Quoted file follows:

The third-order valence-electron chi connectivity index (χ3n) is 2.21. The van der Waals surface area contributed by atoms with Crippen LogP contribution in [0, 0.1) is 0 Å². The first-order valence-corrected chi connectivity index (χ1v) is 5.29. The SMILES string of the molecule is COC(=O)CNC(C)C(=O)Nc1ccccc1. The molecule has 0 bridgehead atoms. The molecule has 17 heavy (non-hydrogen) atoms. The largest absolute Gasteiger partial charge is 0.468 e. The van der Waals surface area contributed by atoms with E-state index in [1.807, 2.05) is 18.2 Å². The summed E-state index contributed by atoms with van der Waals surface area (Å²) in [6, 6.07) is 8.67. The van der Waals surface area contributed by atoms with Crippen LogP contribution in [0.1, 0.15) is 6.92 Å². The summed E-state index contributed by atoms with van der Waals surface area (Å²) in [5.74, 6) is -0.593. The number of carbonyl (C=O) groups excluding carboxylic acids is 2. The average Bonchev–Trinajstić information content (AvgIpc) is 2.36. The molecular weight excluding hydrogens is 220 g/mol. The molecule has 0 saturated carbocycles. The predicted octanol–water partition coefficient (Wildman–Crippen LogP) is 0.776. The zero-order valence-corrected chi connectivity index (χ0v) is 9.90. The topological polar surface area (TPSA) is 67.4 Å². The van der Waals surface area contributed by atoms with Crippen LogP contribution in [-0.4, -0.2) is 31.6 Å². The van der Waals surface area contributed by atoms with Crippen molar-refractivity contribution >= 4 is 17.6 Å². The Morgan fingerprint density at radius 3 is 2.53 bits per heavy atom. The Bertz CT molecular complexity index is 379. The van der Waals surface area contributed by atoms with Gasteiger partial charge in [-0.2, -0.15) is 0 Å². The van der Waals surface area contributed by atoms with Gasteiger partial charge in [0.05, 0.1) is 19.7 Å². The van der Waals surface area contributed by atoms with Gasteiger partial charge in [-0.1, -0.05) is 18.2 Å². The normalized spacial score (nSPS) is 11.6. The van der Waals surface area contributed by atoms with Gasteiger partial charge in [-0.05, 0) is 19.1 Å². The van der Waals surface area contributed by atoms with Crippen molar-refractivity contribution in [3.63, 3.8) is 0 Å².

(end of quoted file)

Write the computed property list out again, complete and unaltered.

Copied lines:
The third-order valence-electron chi connectivity index (χ3n) is 2.21. The van der Waals surface area contributed by atoms with Crippen LogP contribution in [0, 0.1) is 0 Å². The first-order valence-corrected chi connectivity index (χ1v) is 5.29. The SMILES string of the molecule is COC(=O)CNC(C)C(=O)Nc1ccccc1. The molecule has 0 bridgehead atoms. The molecule has 17 heavy (non-hydrogen) atoms. The largest absolute Gasteiger partial charge is 0.468 e. The van der Waals surface area contributed by atoms with E-state index in [1.807, 2.05) is 18.2 Å². The summed E-state index contributed by atoms with van der Waals surface area (Å²) in [6, 6.07) is 8.67. The van der Waals surface area contributed by atoms with Crippen LogP contribution in [0.1, 0.15) is 6.92 Å². The summed E-state index contributed by atoms with van der Waals surface area (Å²) in [5.74, 6) is -0.593. The number of carbonyl (C=O) groups excluding carboxylic acids is 2. The average Bonchev–Trinajstić information content (AvgIpc) is 2.36. The molecular weight excluding hydrogens is 220 g/mol. The molecule has 0 saturated carbocycles. The predicted octanol–water partition coefficient (Wildman–Crippen LogP) is 0.776. The zero-order valence-corrected chi connectivity index (χ0v) is 9.90. The topological polar surface area (TPSA) is 67.4 Å². The van der Waals surface area contributed by atoms with Crippen LogP contribution in [-0.4, -0.2) is 31.6 Å². The van der Waals surface area contributed by atoms with Crippen molar-refractivity contribution >= 4 is 17.6 Å². The Morgan fingerprint density at radius 3 is 2.53 bits per heavy atom. The Bertz CT molecular complexity index is 379. The van der Waals surface area contributed by atoms with Gasteiger partial charge in [-0.2, -0.15) is 0 Å². The van der Waals surface area contributed by atoms with Gasteiger partial charge in [0.05, 0.1) is 19.7 Å². The van der Waals surface area contributed by atoms with Gasteiger partial charge in [-0.1, -0.05) is 18.2 Å². The normalized spacial score (nSPS) is 11.6. The van der Waals surface area contributed by atoms with Gasteiger partial charge in [-0.05, 0) is 19.1 Å². The van der Waals surface area contributed by atoms with Crippen molar-refractivity contribution in [3.63, 3.8) is 0 Å².